But in a continent where public systems are dysfunctional for everyone, sometimes there’s really no benefit in being a registered, formal company. If the courts are corrupt or take forever to enforce a contract, if banks don’t listen or care and charge extortionate interest rates, it’s unlikely that there will be any real benefit in formalising. In fact, it could be more detrimental because of onerous taxes and regulations.
Despite low wages, unpredictable terms and almost no benefits, the informal sector employs more than three out of four workers in many African countries, including Cameroon (73%) Ethiopia (85%), Sierra Leone (88%), Zimbabwe (84%) and accounts for up to 80% of the new jobs created in economies such as Kenya, Nigeria, and Uganda.
Staying informal helps your business stay agile, respond quickly to market conditions, and avoid the heavy hand of the government in your affairs.
So how did the surge of informality happen? It goes back to a population surge in the 1980s, when a country like Kenya had the highest population growth rate in the world.
Those children came of age in the early 2000s, only to find no jobs waiting for them, unlike the generation of their parents.
It was a result of the much-hated Structural Adjustment Programmes (SAPs) in the 1990s, by which donors made African governments embark on economic reform that resulted in the contraction of the formal sector – in Kenya, for example the share of the informal sector in employment grew from 4% in 1972 to over 50% in 1994.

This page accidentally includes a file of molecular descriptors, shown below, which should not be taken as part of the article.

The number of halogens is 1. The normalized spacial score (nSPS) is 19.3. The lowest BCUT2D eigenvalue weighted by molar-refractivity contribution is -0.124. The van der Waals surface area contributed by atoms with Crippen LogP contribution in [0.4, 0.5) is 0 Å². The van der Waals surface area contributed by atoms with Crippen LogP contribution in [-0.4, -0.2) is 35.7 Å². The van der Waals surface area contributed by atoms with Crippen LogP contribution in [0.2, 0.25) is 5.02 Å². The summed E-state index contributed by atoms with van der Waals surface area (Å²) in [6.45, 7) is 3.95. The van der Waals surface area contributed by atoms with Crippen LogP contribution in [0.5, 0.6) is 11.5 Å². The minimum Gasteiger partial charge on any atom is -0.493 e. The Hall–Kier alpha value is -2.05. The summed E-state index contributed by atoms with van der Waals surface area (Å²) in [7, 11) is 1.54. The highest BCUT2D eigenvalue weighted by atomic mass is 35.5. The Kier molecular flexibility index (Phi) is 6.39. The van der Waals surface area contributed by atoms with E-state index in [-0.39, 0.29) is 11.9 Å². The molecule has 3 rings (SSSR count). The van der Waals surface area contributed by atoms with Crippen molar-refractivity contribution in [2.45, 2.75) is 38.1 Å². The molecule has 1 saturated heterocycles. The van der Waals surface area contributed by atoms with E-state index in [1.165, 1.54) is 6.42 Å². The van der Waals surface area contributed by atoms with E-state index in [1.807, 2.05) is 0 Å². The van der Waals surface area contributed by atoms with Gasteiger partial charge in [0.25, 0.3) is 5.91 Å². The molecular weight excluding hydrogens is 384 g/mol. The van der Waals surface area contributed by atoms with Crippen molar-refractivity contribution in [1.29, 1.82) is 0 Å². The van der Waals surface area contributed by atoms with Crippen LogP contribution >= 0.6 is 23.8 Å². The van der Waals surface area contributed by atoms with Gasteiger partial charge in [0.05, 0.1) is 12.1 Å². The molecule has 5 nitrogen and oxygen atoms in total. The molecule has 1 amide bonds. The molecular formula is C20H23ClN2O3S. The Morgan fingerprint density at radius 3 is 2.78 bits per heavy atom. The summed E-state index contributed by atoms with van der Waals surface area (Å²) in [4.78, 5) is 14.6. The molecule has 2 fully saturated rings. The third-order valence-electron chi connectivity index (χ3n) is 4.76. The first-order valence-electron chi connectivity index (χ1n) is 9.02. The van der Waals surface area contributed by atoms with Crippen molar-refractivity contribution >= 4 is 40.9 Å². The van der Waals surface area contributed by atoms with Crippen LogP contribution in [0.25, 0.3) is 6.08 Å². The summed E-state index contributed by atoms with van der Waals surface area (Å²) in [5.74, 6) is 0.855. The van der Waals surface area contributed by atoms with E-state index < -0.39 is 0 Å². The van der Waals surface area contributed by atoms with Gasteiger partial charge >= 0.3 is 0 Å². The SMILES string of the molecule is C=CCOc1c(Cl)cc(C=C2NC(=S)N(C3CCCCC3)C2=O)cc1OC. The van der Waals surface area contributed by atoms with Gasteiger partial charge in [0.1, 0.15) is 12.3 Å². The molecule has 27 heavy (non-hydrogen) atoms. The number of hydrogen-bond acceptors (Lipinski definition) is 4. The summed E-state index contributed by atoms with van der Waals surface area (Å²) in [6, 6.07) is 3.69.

It didn’t help that the government of then-President Daniel arap Moi presided over the most brazen plunder of public funds that the country had ever seen, by the time Moi was leaving office, GDP was shrinking at the rate of -0.2% a year; with nary a “proper” job in sight.
So you might not think it, but a company like Safaricom might owe its success to former President Moi – they should thank him for “ruining” the economy.
A few months ago, Zimbabwean retailers were complaining that the country’s economic spiral was creating a generation that may “never know formal jobs”, as everyone from redundant workers to college graduates takes to street vending.
You never know, in a few years time, this dismal state of affairs could be the very seed for Zimbabwe’s success.